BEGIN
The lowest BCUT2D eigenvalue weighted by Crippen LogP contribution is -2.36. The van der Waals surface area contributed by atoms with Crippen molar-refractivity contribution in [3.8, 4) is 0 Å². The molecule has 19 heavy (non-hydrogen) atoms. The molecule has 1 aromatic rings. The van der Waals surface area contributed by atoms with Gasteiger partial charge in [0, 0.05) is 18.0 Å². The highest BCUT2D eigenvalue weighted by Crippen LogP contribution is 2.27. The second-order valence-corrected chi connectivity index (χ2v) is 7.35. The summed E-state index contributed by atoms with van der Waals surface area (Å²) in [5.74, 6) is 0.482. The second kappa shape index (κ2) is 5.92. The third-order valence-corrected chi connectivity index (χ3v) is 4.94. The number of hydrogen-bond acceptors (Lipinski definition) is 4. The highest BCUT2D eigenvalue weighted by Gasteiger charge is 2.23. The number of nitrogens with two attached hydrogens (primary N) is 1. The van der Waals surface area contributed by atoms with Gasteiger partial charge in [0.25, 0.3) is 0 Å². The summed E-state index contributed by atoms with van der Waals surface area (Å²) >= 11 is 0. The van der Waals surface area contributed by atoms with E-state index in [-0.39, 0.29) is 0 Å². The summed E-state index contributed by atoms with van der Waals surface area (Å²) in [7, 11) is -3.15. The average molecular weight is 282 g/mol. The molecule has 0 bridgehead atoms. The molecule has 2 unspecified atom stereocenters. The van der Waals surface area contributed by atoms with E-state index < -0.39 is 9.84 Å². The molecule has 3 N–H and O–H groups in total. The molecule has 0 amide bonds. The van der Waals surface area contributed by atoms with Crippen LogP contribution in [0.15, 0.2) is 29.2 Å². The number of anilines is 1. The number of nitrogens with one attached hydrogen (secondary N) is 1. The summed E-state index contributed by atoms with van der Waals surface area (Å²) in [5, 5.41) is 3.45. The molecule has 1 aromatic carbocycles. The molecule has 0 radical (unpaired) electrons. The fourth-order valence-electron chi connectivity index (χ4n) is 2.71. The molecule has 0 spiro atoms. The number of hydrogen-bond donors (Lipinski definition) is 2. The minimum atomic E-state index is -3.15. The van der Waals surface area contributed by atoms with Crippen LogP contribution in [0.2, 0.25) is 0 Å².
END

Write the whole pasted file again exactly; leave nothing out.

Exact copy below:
The lowest BCUT2D eigenvalue weighted by Crippen LogP contribution is -2.36. The van der Waals surface area contributed by atoms with Crippen molar-refractivity contribution in [3.8, 4) is 0 Å². The molecule has 19 heavy (non-hydrogen) atoms. The molecule has 1 aromatic rings. The van der Waals surface area contributed by atoms with Gasteiger partial charge in [0, 0.05) is 18.0 Å². The highest BCUT2D eigenvalue weighted by Crippen LogP contribution is 2.27. The second-order valence-corrected chi connectivity index (χ2v) is 7.35. The summed E-state index contributed by atoms with van der Waals surface area (Å²) in [5.74, 6) is 0.482. The second kappa shape index (κ2) is 5.92. The third-order valence-corrected chi connectivity index (χ3v) is 4.94. The number of hydrogen-bond acceptors (Lipinski definition) is 4. The highest BCUT2D eigenvalue weighted by Gasteiger charge is 2.23. The number of nitrogens with two attached hydrogens (primary N) is 1. The van der Waals surface area contributed by atoms with Gasteiger partial charge in [0.25, 0.3) is 0 Å². The summed E-state index contributed by atoms with van der Waals surface area (Å²) >= 11 is 0. The van der Waals surface area contributed by atoms with E-state index in [-0.39, 0.29) is 0 Å². The summed E-state index contributed by atoms with van der Waals surface area (Å²) in [7, 11) is -3.15. The average molecular weight is 282 g/mol. The molecule has 0 bridgehead atoms. The molecule has 2 unspecified atom stereocenters. The van der Waals surface area contributed by atoms with E-state index < -0.39 is 9.84 Å². The molecule has 3 N–H and O–H groups in total. The molecule has 0 amide bonds. The van der Waals surface area contributed by atoms with Crippen LogP contribution in [0.15, 0.2) is 29.2 Å². The number of anilines is 1. The number of nitrogens with one attached hydrogen (secondary N) is 1. The summed E-state index contributed by atoms with van der Waals surface area (Å²) in [5, 5.41) is 3.45. The molecule has 1 aromatic carbocycles. The molecule has 0 radical (unpaired) electrons. The fourth-order valence-electron chi connectivity index (χ4n) is 2.71. The molecule has 0 spiro atoms. The number of hydrogen-bond donors (Lipinski definition) is 2. The minimum atomic E-state index is -3.15. The van der Waals surface area contributed by atoms with Crippen LogP contribution in [0.2, 0.25) is 0 Å².